Monday, September 20, 2010

☞ DWELL: Langston Hughes House Off Market

After dramatically returning last month, the Langston Hughes House at 20 East 127th Street has been pulled off the market after being listed only for 27 days. Based on Streeteasy, the listing was no longer available as of September 14th: LINK. Folks might remember that the 20 foot wide landmark house sat on the market for about 6 months last year at the asking price of $1.2 million and was removed soon after no apparent buyers were found. We reported on the house's return last month at the new price of $1 million and many news sites picked up the story.

Could a quick sale be close at hand? The property has a lot of original detail on the inside but will need a complete overhaul of the infrastructure so maybe a cash buyer came along this time around. Anyone hear anything out there? Stay tuned for there seems to be some sort of story here either way. Read our past posts for more details on Hughes' former East Harlem abode: LINK.


  1. When I was looking for a house they called properties like this one "livable" somehow that made it the same price as a completely renovated home. In Reality this property should be listed lower than a shell since the gutting still needs to be done. I'm sure it has some amazing details but details don't make up for the 5ook price difference between this and a shell. They both need new plumbing, wiring and structure. The only thing salvageable from this property is the wood details. Everything else will need to be replaced. This kind of renovation costs at least 200k a floor and that is the "builder grade" everyone here complains about. Maybe the historical value of this home will justify the price but I wasn't even sure who Langston Hughes was. After a quick Goggle I suspect the average Harlem buyer doesn’t either. I suspect this house is stupidly being taken off the market by owners who think there house will sometime soon be worth as much as it was in 2007.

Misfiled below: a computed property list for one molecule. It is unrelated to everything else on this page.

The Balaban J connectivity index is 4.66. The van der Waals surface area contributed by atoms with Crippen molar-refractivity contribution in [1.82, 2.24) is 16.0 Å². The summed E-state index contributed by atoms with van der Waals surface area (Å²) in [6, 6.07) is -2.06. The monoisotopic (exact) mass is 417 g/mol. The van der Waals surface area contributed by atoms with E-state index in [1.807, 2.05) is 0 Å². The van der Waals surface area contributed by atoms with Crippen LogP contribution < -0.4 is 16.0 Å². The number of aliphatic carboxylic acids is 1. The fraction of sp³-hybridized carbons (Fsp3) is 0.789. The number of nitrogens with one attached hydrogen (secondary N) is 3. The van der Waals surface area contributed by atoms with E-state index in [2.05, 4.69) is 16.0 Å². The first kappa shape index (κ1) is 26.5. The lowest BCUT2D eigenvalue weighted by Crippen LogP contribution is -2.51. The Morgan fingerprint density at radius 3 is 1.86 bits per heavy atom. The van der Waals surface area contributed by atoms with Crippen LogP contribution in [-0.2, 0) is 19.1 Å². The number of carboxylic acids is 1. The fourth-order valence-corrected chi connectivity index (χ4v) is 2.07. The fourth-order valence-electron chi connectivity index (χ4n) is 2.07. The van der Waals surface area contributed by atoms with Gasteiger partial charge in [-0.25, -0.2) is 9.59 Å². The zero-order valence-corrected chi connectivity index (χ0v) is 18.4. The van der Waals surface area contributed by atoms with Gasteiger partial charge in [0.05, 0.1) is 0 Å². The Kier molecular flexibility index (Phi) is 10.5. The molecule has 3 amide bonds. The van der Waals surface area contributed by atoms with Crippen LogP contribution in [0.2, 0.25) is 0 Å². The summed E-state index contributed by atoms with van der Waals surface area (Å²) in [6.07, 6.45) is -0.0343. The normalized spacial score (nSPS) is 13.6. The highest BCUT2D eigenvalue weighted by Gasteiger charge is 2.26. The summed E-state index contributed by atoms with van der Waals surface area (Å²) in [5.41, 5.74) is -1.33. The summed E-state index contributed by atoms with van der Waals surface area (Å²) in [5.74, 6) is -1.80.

2. I hope living in Harlem, people have at least heard of Langston Hughes! ;)

  3. One would hope, wouldn’t one. . .

    The education in this country. . .

  4. You must forgive me I come from the culturally barren land known as Arizona. I know how important a figure Langston Hughes was during the Harlem Renaissance. However I still feel that Langston Hughes lacks recognition with the average buyer. I am going to pay 200k more for this house because Langston Hughes lived here. As a former Harlem realtor I have yet to have a client move here because of the history. That would be great but it’s not happening. People move here because it’s cheap. They can get huge homes for 1/8th the price of Lower Manhattan. If these people renovated they might realistically get close to 2 million. In its present state it appeals to low balling cash buyers and no one else. It would be great if they could make this into a museum which I think is something Harlem actually needs more of but that won’t happen.

  5. Langston Hughes is such an important historical figure for America, not just African Americans, that the house should be landmarked and made into a museum or cultural center.

  6. If my memory serves me correctly that house belonged to Emerson & Toy Harper who bought it in the 40's. Langston moves in somewhere around 1949? and has a suite of rooms (2) on the 3rd floor. Mrs. Harper took in roomers to help pay for the house. Langston had use of the basement as an office and repository for his papers. Mr & Mrs. Harper held Langston in high esteem and actually looked upon him as their son. I believe they were a childless couple.

    Langston would die in 1967 at the French-Polyclinic hospital in mid-town Manhattan while maintaining this residence.

    I know some of this as Mrs Harper was a church-colleague of my grandmothers and they sometimes conversed on the telephone.